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Which Editions Of Que Vadis And Les Miserables...

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Undoubtedly the best translation of "Quo Vadis" is that of Jeremiah Curtin, to whom the author Sienkiewicz wrote: "I can only desire that you and no one else should translate all that I write." The modern translations are inelegant and inaccurate.

As to the best translation of "Les Miserables," I have not compared too many versions, but my favorite is that of Isabel F Hapgood.

As far as dictionaries: search this Forum, I recall someone else offered some recommendations.

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Undoubtedly the best translation of "Quo Vadis" is that of Jeremiah Curtin, to whom the author Sienkiewicz wrote: "I can only desire that you and no one else should translate all that I write."  The modern translations are inelegant and inaccurate.

Oh, odd timing! I just checked out Quo Vadis from my library. I have not yet started reading it. This version is translated by W.S. Kuniczak. The best though is by Jeremiah Curtin, hm? In that case, I'll just have to pick that one up. Thanks.

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Which dictionary is the best?

Best for what purposes? What budget?

Your Viewer Profile provides no useful information, so explain a little about who you are, what your goals in life are, and what your intellectual ambitions are. With that as context, others in this forum might be able to make suggestions, if your search of this forum for "dictionary" doesn't pay off.

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For a casual reference dictionary, I suggest American Heritage (mostly because of the useful usage notes). For more serious use, I suggest an old Webster's New Collegiate based on Webster's New International Dictionary 2nd edition (NOT 3rd edition and NOT Webster's New World)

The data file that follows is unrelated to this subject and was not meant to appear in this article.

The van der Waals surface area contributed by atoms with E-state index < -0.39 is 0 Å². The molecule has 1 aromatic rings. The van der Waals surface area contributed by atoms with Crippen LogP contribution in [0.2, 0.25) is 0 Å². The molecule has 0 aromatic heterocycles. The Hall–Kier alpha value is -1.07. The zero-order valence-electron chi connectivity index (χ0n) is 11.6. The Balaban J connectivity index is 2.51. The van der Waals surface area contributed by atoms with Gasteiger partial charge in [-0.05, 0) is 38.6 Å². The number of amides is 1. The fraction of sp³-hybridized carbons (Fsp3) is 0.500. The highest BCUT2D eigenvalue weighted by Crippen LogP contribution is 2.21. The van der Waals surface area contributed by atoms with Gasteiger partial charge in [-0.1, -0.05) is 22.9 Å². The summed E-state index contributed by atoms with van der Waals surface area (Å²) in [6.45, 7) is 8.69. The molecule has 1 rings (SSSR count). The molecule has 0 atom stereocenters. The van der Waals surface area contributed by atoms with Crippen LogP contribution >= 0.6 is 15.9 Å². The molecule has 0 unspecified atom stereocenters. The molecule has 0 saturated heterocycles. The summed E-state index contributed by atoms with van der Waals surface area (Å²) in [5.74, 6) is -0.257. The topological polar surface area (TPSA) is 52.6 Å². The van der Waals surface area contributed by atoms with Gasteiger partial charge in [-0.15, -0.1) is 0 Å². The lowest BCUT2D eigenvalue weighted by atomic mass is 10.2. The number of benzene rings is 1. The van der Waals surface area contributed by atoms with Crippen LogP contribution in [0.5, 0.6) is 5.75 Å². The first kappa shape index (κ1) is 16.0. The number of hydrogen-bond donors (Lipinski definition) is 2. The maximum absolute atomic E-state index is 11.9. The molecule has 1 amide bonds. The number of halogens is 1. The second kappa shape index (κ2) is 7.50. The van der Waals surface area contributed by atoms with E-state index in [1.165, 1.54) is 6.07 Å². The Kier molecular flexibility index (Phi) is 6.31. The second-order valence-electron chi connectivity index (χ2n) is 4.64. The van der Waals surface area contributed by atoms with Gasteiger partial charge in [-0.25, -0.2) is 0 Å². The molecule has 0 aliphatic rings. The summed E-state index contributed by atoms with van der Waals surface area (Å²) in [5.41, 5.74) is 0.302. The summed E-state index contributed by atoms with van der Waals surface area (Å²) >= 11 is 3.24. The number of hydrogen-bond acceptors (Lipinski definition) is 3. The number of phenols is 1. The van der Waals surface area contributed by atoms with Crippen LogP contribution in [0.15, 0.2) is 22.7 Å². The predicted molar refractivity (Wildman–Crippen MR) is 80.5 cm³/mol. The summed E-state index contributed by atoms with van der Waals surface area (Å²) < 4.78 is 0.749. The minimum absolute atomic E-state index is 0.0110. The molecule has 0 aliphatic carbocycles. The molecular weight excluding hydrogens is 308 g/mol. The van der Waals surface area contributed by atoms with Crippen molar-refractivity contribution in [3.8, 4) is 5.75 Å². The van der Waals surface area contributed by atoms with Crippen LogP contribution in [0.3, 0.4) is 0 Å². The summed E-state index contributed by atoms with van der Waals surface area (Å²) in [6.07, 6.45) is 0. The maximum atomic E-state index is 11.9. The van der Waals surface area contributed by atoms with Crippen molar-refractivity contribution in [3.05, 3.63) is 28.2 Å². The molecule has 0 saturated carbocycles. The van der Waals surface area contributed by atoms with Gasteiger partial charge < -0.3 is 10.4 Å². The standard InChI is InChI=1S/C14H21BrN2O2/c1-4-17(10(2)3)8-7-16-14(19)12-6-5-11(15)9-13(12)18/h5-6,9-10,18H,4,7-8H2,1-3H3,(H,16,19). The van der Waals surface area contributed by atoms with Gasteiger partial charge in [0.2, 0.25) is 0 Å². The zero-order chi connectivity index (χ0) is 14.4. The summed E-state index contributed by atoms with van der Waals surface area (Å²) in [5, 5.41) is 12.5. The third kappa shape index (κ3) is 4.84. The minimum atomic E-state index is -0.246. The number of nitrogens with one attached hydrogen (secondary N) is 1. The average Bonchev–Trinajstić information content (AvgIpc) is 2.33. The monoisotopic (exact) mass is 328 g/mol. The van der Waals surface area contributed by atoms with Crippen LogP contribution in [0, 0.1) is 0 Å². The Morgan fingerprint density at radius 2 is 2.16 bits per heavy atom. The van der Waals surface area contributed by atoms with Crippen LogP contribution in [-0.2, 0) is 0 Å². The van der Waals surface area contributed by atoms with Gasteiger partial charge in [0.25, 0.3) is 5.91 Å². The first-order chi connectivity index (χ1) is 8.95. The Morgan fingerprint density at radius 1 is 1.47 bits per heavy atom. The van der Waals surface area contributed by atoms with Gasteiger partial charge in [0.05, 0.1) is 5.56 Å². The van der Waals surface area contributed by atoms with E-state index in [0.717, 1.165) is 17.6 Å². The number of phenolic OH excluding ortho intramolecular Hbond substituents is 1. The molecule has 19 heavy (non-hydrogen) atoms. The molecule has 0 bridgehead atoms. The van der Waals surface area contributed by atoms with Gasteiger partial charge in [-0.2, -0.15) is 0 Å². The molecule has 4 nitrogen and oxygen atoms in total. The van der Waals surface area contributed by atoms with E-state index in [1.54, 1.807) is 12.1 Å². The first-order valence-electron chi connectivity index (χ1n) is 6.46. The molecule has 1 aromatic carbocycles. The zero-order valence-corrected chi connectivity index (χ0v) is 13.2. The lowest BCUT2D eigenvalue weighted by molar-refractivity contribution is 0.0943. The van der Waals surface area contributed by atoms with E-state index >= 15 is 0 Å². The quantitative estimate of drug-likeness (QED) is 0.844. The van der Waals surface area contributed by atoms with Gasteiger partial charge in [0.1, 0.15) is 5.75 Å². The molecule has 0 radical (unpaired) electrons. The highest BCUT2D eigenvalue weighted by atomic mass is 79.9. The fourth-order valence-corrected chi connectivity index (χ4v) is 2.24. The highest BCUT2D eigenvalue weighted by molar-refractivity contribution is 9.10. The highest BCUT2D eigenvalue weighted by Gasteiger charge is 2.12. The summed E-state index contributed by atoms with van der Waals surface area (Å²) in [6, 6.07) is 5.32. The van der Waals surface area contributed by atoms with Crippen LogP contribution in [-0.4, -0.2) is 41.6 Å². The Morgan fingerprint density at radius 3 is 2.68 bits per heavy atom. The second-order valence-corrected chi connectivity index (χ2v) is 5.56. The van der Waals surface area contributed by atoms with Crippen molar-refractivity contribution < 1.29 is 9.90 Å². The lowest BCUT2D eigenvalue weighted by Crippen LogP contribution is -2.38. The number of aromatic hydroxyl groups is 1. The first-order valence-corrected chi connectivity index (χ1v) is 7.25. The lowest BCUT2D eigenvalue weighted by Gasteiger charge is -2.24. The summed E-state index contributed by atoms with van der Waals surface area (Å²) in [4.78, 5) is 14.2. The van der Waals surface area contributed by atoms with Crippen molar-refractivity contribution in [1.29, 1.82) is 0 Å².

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Which translations (rather than editions) of Que Vadis and Les Miserables are the best?

About the latter, Graham Robb writes in his Victor Hugo biography:

"The best-known English translation (Penguin, 1982) is a Swiss cheese of unavowed omissions and bears out Hugo's comments on translation as a form of censorship. ... Hundreds of bizarre, arresting images are lost in the process." (footnote, p. 382)

There's more discussion here.

There are several translations out there, and I haven't compared them all firsthand. If you have a rare or used bookstore nearby, see if they have an older copy with a different translation. Even then, I'd carefully compare a couple of passages.

I don't know of a really good comparison of the various translations of Hugo's novels, but perhaps someday a Hugo scholar would put one together.

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Thanks to Bill Bucko for recommending the Jeremiah Curtin translation of Quo Vadis. Fortunately that's the one I happened to pick up at a friends-of-the-library book sale a few years back, so now I have yet another reason motivating me to read it.

......

As to dictionaries, here's another vote for the Oxford English Dictionary. That dictionary is without peer if one wants to trace the origin of a word and see how it was used through the centuries. Look up a word and you'll find it used in quotations, sometimes dating back to the 12th century. The OED is a great human achievement. If you have access to it, take a look some time.

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